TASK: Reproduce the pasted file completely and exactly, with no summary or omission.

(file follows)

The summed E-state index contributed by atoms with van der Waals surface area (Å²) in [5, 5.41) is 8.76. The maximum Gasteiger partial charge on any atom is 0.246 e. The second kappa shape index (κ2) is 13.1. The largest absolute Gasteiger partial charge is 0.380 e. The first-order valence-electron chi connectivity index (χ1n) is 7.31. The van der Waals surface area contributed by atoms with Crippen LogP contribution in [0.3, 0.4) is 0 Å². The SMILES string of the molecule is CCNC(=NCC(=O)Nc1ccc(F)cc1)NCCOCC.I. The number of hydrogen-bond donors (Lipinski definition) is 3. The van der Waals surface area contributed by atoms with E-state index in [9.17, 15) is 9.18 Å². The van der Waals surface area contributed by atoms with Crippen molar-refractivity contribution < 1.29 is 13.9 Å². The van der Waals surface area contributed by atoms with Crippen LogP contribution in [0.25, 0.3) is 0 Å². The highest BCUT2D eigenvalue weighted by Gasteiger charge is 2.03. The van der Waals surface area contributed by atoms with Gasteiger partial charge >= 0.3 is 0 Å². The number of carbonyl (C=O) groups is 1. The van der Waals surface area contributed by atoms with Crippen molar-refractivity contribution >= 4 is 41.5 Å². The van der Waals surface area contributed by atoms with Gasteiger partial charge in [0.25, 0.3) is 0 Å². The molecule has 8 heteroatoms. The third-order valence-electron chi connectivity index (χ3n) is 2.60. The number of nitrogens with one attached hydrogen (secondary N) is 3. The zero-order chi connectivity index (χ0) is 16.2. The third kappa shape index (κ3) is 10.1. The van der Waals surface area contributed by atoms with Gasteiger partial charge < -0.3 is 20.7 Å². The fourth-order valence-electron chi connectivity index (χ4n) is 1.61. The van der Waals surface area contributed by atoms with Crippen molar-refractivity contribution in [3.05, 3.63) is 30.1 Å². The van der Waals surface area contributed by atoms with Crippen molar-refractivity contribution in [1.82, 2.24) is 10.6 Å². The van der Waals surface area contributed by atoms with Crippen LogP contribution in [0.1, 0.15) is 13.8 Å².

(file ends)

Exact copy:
The summed E-state index contributed by atoms with van der Waals surface area (Å²) in [5, 5.41) is 8.76. The maximum Gasteiger partial charge on any atom is 0.246 e. The second kappa shape index (κ2) is 13.1. The largest absolute Gasteiger partial charge is 0.380 e. The first-order valence-electron chi connectivity index (χ1n) is 7.31. The van der Waals surface area contributed by atoms with Crippen LogP contribution in [0.3, 0.4) is 0 Å². The SMILES string of the molecule is CCNC(=NCC(=O)Nc1ccc(F)cc1)NCCOCC.I. The number of hydrogen-bond donors (Lipinski definition) is 3. The van der Waals surface area contributed by atoms with E-state index in [9.17, 15) is 9.18 Å². The van der Waals surface area contributed by atoms with Crippen molar-refractivity contribution < 1.29 is 13.9 Å². The van der Waals surface area contributed by atoms with Crippen LogP contribution in [0.25, 0.3) is 0 Å². The highest BCUT2D eigenvalue weighted by Gasteiger charge is 2.03. The van der Waals surface area contributed by atoms with Gasteiger partial charge >= 0.3 is 0 Å². The number of carbonyl (C=O) groups is 1. The van der Waals surface area contributed by atoms with Crippen molar-refractivity contribution >= 4 is 41.5 Å². The van der Waals surface area contributed by atoms with Gasteiger partial charge in [0.25, 0.3) is 0 Å². The molecule has 8 heteroatoms. The third-order valence-electron chi connectivity index (χ3n) is 2.60. The number of nitrogens with one attached hydrogen (secondary N) is 3. The zero-order chi connectivity index (χ0) is 16.2. The third kappa shape index (κ3) is 10.1. The van der Waals surface area contributed by atoms with Gasteiger partial charge < -0.3 is 20.7 Å². The fourth-order valence-electron chi connectivity index (χ4n) is 1.61. The van der Waals surface area contributed by atoms with Crippen molar-refractivity contribution in [3.05, 3.63) is 30.1 Å². The van der Waals surface area contributed by atoms with Crippen molar-refractivity contribution in [1.82, 2.24) is 10.6 Å². The van der Waals surface area contributed by atoms with Crippen LogP contribution in [0.1, 0.15) is 13.8 Å².